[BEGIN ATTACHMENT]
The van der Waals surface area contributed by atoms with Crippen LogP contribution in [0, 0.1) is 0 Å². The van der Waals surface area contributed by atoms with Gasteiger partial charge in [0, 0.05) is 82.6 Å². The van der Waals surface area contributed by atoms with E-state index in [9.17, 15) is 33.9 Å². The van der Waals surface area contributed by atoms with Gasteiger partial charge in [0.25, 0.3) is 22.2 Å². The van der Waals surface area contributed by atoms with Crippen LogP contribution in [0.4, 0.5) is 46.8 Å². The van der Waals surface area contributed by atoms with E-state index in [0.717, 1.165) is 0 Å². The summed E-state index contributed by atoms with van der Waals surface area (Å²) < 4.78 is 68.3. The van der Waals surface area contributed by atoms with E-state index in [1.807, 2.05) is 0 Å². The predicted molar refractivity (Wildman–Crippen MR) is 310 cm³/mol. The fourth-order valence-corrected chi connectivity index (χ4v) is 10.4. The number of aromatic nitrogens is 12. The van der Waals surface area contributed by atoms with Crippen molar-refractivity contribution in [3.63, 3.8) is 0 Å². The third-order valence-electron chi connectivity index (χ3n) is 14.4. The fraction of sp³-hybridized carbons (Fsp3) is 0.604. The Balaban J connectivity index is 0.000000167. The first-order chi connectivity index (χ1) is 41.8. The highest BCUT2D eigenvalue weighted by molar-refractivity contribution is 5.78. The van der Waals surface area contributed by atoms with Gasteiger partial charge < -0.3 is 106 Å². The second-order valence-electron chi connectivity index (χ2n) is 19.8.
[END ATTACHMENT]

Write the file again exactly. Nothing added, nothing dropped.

The van der Waals surface area contributed by atoms with Crippen LogP contribution in [0, 0.1) is 0 Å². The van der Waals surface area contributed by atoms with Gasteiger partial charge in [0, 0.05) is 82.6 Å². The van der Waals surface area contributed by atoms with E-state index in [9.17, 15) is 33.9 Å². The van der Waals surface area contributed by atoms with Gasteiger partial charge in [0.25, 0.3) is 22.2 Å². The van der Waals surface area contributed by atoms with Crippen LogP contribution in [0.4, 0.5) is 46.8 Å². The van der Waals surface area contributed by atoms with E-state index in [0.717, 1.165) is 0 Å². The summed E-state index contributed by atoms with van der Waals surface area (Å²) < 4.78 is 68.3. The van der Waals surface area contributed by atoms with E-state index in [1.807, 2.05) is 0 Å². The predicted molar refractivity (Wildman–Crippen MR) is 310 cm³/mol. The fourth-order valence-corrected chi connectivity index (χ4v) is 10.4. The number of aromatic nitrogens is 12. The van der Waals surface area contributed by atoms with Crippen molar-refractivity contribution in [3.63, 3.8) is 0 Å². The third-order valence-electron chi connectivity index (χ3n) is 14.4. The fraction of sp³-hybridized carbons (Fsp3) is 0.604. The Balaban J connectivity index is 0.000000167. The first-order chi connectivity index (χ1) is 41.8. The highest BCUT2D eigenvalue weighted by molar-refractivity contribution is 5.78. The van der Waals surface area contributed by atoms with Gasteiger partial charge < -0.3 is 106 Å². The second-order valence-electron chi connectivity index (χ2n) is 19.8.